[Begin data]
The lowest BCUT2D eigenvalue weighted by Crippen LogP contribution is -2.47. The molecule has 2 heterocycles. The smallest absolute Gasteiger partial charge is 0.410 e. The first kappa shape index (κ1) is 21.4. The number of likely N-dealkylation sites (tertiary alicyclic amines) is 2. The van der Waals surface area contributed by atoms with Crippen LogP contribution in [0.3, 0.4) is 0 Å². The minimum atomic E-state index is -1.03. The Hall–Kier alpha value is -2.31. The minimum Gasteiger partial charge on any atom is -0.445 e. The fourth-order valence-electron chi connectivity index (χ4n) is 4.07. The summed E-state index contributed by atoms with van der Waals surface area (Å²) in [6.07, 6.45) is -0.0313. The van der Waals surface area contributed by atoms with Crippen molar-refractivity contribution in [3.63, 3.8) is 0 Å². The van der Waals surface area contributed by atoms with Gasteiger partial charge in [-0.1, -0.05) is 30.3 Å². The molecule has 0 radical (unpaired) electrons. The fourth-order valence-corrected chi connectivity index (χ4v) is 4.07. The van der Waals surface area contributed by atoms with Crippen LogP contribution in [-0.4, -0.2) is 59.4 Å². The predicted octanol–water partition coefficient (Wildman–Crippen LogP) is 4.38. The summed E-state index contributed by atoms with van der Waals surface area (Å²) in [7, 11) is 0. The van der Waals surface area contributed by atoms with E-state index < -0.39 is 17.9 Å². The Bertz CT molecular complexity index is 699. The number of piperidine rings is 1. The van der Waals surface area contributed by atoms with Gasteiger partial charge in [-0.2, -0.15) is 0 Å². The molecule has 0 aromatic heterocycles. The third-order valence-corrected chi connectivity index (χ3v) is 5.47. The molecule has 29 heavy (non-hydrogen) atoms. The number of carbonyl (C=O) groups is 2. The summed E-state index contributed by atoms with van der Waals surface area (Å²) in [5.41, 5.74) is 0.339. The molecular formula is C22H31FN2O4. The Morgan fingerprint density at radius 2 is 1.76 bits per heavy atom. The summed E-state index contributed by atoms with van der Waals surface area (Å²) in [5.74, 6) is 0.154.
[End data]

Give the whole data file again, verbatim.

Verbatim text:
The lowest BCUT2D eigenvalue weighted by Crippen LogP contribution is -2.47. The molecule has 2 heterocycles. The smallest absolute Gasteiger partial charge is 0.410 e. The first kappa shape index (κ1) is 21.4. The number of likely N-dealkylation sites (tertiary alicyclic amines) is 2. The van der Waals surface area contributed by atoms with Crippen LogP contribution in [0.3, 0.4) is 0 Å². The minimum atomic E-state index is -1.03. The Hall–Kier alpha value is -2.31. The minimum Gasteiger partial charge on any atom is -0.445 e. The fourth-order valence-electron chi connectivity index (χ4n) is 4.07. The summed E-state index contributed by atoms with van der Waals surface area (Å²) in [6.07, 6.45) is -0.0313. The van der Waals surface area contributed by atoms with Crippen molar-refractivity contribution in [3.63, 3.8) is 0 Å². The van der Waals surface area contributed by atoms with Gasteiger partial charge in [-0.1, -0.05) is 30.3 Å². The molecule has 0 radical (unpaired) electrons. The fourth-order valence-corrected chi connectivity index (χ4v) is 4.07. The van der Waals surface area contributed by atoms with Crippen LogP contribution in [-0.4, -0.2) is 59.4 Å². The predicted octanol–water partition coefficient (Wildman–Crippen LogP) is 4.38. The summed E-state index contributed by atoms with van der Waals surface area (Å²) in [7, 11) is 0. The van der Waals surface area contributed by atoms with E-state index < -0.39 is 17.9 Å². The Bertz CT molecular complexity index is 699. The number of piperidine rings is 1. The van der Waals surface area contributed by atoms with Gasteiger partial charge in [-0.2, -0.15) is 0 Å². The molecule has 0 aromatic heterocycles. The third-order valence-corrected chi connectivity index (χ3v) is 5.47. The molecule has 29 heavy (non-hydrogen) atoms. The number of carbonyl (C=O) groups is 2. The summed E-state index contributed by atoms with van der Waals surface area (Å²) in [5.41, 5.74) is 0.339. The molecular formula is C22H31FN2O4. The Morgan fingerprint density at radius 2 is 1.76 bits per heavy atom. The summed E-state index contributed by atoms with van der Waals surface area (Å²) in [5.74, 6) is 0.154.